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My search for Chuck Comer was well worth the effort. It's nice to have the facts about a certain artist whose career has not been well documented.

I was born in the state of Arkansas on July 27th, 1934. My mother raised me because my father died when I was 2 months old.

We spent time in St. Louis, Missouri and other parts of that state for a while. We also lived in Oklahoma, New Mexico and Virginia.

In 1952 we finally settled in Newport, Arkansas. That's where I began my career in radio. I started playing the guitar when I was 17 years old.

In 1953 the local radio station KNBY in Newport had an amateur talent contest and I won 2nd prize. Out of this came a 15 minute program 3 times a week - just my guitar and I singing songs.

Intermittently through the next few years I had programs on the local radio stations although I did wonder to the Florida Harvest festival and Chicago and various other places.

Up until about 1956 I had spent a few months at Keegans School of Broadcasting in Memphis, TN. I also played local shows with different pickers that I knew. We would play small clubs in the vicinity.


Around 1959 or 1960 I made my first recordings. I had become acquainted with Arlen Vaden in 1958 after he came back from doing a DJ show in Cincinnati, Ohio. He had started his Vaden Record label and Bobby Brown was his first artist. Teddy Rydell also recorded for him and my band backed him up. Teddy was actually the piano player in my band at that time. We had a pretty good little band.

I had been writing songs for a number of years and Arlen became interested in a song of mine called "Shall We Dance". So we went into a small radio station in Arkansas and recorded that song. The song I became best known for was on the other side. It was an afterthought - "Little More Lovin' ". We all joined in and had a ball recording it. Arlen and his brother and Tommy Wagner were the voices behind me (doing the callbacks). So it turned out pretty good. I had no idea that it would later become a minor rockabilly classic in Europe.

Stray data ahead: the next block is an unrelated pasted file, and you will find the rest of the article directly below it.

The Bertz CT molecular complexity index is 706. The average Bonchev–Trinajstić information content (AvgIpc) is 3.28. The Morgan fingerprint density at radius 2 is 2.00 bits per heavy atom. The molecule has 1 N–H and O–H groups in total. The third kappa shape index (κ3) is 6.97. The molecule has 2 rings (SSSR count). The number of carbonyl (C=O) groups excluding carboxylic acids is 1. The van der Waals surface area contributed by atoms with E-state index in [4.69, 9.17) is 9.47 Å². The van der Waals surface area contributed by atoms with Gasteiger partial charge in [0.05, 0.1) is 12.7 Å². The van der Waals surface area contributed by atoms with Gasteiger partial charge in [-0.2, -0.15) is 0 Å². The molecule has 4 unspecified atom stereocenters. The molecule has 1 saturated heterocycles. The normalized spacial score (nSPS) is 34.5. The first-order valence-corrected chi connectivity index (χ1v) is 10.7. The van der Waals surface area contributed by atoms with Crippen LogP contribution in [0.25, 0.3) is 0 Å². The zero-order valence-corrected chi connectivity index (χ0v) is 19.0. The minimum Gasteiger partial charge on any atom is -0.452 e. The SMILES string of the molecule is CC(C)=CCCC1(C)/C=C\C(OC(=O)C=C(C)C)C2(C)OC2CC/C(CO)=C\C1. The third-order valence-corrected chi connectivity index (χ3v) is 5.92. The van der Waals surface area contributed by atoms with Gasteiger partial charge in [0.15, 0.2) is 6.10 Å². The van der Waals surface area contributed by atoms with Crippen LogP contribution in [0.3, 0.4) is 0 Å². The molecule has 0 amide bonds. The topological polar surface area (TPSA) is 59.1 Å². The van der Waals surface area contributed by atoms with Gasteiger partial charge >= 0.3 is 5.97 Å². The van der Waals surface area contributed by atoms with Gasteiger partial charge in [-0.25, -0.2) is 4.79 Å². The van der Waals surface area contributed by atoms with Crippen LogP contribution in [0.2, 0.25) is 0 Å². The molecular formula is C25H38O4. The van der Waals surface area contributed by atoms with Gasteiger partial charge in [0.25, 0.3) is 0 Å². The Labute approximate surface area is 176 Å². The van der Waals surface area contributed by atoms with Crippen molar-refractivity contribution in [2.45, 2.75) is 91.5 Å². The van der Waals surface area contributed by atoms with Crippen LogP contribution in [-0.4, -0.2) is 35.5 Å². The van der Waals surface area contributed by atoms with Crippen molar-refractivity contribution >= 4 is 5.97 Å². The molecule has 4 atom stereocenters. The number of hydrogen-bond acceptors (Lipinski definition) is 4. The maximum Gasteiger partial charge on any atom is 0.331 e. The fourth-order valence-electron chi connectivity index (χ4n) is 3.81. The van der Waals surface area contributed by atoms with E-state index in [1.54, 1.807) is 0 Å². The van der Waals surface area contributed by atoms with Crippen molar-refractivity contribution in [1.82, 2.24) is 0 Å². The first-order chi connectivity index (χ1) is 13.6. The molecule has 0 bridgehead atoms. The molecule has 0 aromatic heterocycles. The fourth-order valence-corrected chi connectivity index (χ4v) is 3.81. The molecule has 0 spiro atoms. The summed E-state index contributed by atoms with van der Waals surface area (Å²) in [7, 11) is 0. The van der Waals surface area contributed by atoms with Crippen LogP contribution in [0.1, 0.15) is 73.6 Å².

In this part of the country the "Shall We Dance" side got a lot of play on the jukeboxes. We worked with other artists such as Carl Perkins etc. Warren Smith and Sonny Burgess were kind of partners in my band for a while as different members came and left.

Primarily, I did the bookings. I didn't do all that much singing. We had a few vocalists other than myself. Tommy Wagner being one of them.

Actually, I was a country singer. I was raised on country and became interested in country music in the late 1940's. That was the period that I really got into music. In the mid 1950's if you didn't do something akin to what Elvis Presley and some of the others were doing at that time you just didn't work the clubs because that's what the people really wanted to hear. So I wrote a few rockabilly songs.

Rockabilly was something that just happened and caught the publics attention for a while. Charlie Feathers and I were good friends. He was one of the true early rockabilly artists that I knew.

About 1959 I had been booking some acts out of Nashville and Jimmy C. Newman suggested that I be selected for a program on WSM that was called MR. DJ USA and every Friday night a different DJ from around the country was treated to a weekend in Nashville and appeared on the Grand Ole Opry. I appeared as a guest on along with Conway Twitty. Neither of us sang but Conway was introduced as a leading rock and roll singer.

After the Vaden single I did a Gospel record of four songs I had written. It was recorded to sell mainly on the radio as I had a gospel show. I sold thousands of them almost as soon as I got the records back from the pressing plant. They went real fast so I did good with that venture.

During my time as a disc jockey in Newport there was a state wide contest and I was voted the 2nd most popular DJ in the state of Arkansas. I got a little publicity out of that and rather enjoyed it.


About 1963 after my divorce from my wife at the time, I had asked the radio station owner, of KNBY, if he had an opening at another one of his stations if I could make a change. In 1962 he opened a radio station in West Memphis, Arkansas KSUD. At first it was a rock n' roll but in the early 1960's the format changed. I went to work there Jan. 12, 1963 and the format was folk, country and gospel. I spent several years there.

It was around this time I got in touch with Gene Williams. He had a record label called Cottontown Jubilee and he was recording a lot of the local artists. He also made me sales manager of his record label for a time. I also had a release on the Millonaire and CMC Record labels.

My recording career was short lived and less than spectacular. It was a side line throughout the years but I did really enjoy it.

My health is not what it should be but the years do that to us you know. I was inducted into the Memphis Music Hall of Fame in 1996. They have a display on me over there.

Page posted May, 2003

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